Perhaps fome of my readers may be of opinion, that the hints I have here made ufe of, out of Cicero, are fomewhat too refined for the players on our theatre in anfwer to which, I venture to lay it down as a maxim, that without good fenfe no one can be a good player, and that he is very unfit to perfonate the dignity of a Roman hero, who cannot enter into the rules for pronunciation and gefture delivered by a Roman
racters into my work, which could not have been done, had I always written in the perfon of the Spectator. Fourthly, becaufe the dignity fpectatorial would have fuffered, had I publifhed as from myfelf thofe, feveral ludicrous compofitions which I have afcribed to fictitious names and characters. And lastly, because they often ferve to bring in more naturally, fuclit additional reflections as have been placed at the end of them.
No 542. FRIDAY, Nov. 21.
There are others who have likewife done me a very particular honour, though undefignedly. Thefe are fuch who will needs have it, that I have tranflated or borrowed many of my thoughts out of books which are written in other languages. I have heard of a person who is more famous for his library than his learning, that has afferted this more than once in his private converfation. Were it true, I am fure he could not fpeak it from his own knowledge; Et fibi præferri fe gaudet. but had he read the books which he has colOvid Met. 1. 2. ver. 430 lected, he would find this accufation to be He heard, wholly groundlefs. Those who are truly learned will acquit me in this point, in which I have been fo far from offending, that I have been fcrupulous perhaps to a fault in quoting the authors of feveral paffages which I might have But as this affertion is in re made my own.
ality an encomium on what I have published, I ought rather to glory in it, than endeavour to
There is another thing which my author does not think too minute to infit on, though it is purely mechanical; and that is the right pitching of the voice. On this occafion he tells the ftory of Gracchus, who employed a fervant with a little ivory pipe to stand behind him, and give him the right pitch, as often as he wandered too far from the proper modulation. Every voice, fays Tully, has its particular medium and compafs, and the fweethefs of fpeech confifts in leading it through all the variety of tones naturally, and without touching any extreme. Therefore, faye he, "Leave the pipe at home, "but carry the fenfe of this cuftom with ❝ you."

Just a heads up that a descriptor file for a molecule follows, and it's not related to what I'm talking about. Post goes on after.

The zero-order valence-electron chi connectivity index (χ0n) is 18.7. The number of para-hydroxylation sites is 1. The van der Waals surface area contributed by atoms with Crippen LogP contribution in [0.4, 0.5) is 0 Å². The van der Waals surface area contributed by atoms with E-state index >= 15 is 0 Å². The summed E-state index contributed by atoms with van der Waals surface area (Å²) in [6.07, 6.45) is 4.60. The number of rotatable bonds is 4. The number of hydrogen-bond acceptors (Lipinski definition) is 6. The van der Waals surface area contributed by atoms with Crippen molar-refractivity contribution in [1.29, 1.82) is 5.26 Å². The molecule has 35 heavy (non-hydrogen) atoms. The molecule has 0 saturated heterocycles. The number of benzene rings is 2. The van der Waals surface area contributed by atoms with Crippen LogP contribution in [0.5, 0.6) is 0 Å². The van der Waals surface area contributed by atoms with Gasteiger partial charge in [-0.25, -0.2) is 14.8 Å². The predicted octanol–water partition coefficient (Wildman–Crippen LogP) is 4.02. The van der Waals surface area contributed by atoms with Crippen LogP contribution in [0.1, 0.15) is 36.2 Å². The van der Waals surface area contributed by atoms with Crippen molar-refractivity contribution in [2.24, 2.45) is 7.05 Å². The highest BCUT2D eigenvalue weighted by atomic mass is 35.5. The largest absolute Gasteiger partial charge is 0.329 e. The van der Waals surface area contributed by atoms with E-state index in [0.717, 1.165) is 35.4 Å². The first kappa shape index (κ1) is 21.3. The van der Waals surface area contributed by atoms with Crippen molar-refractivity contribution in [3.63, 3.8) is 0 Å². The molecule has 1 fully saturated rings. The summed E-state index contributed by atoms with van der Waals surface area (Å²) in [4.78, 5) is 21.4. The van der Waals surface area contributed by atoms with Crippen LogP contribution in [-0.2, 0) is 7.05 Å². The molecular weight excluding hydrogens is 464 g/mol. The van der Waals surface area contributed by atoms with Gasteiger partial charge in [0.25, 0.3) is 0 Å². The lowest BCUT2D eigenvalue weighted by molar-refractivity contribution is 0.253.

Well pleas'd, himself before himself preferr'd. ADDISON. W HEN I have been prefent in affemblies where my paper has been talked of, I have been very well pleafed to hear thofe who would detract from the author of it obferve, that the letters which are fent to the Spectator, are as good, if not better than any of his works. Upon this occafion, many letters of mirth are ufually mentioned, which fome think the Specator writ to himself, and which others commend because they fancy he received them from his correfpondents: fuch are thofe from the valetudinarian; the inspector of the fign-pofts; the mafter of the fan-exercife; with that of the hooped petticoat; that of Nicholas Hart the annual fleeper; that from Sir John Envill; that upon the London cries; with multitudes of the fame nature. As I love nothing more than to mortify the ill-natured, that I may do it effectually, I muft acquaint them, they have very often praised me when they did not defign it, and that they have approved my writings when they thought they had derogated from them. I have heard feveral of thefe unhappy gentlemen proving, by undeniable arguments, that I was not able to pen a letter which I had written the day before. Nay, I have heard fome of them throwing out ambiguous expreffions, and giving the company reason to suspect that they themfelves did me the honour to fend me fuch and fuch a particular epiftle, which happened to be talked of with the efteem or approbation of thofe who were prefent. The sigid critics are fo afraid of allowing me any thing which does not belong to me, that they will not be pofitive whether the lion, the wild boar, and the flower-pots in the play-houfe, did not actually write thofe letters which came to me in their names. I must therefore inform thefe gentlemen, that I often choose this way of cafting my thoughts into a letter, for the following reafons: firft, out of the policy of thofe who try their jeft upon another, before they own it themfelves. Secondly, becaufe I would extort a litle praise from fuch who will never applaud any thing whofe author is known and certain, Thirdly, because it gave me an opportunity of introducing a great variety of cha◄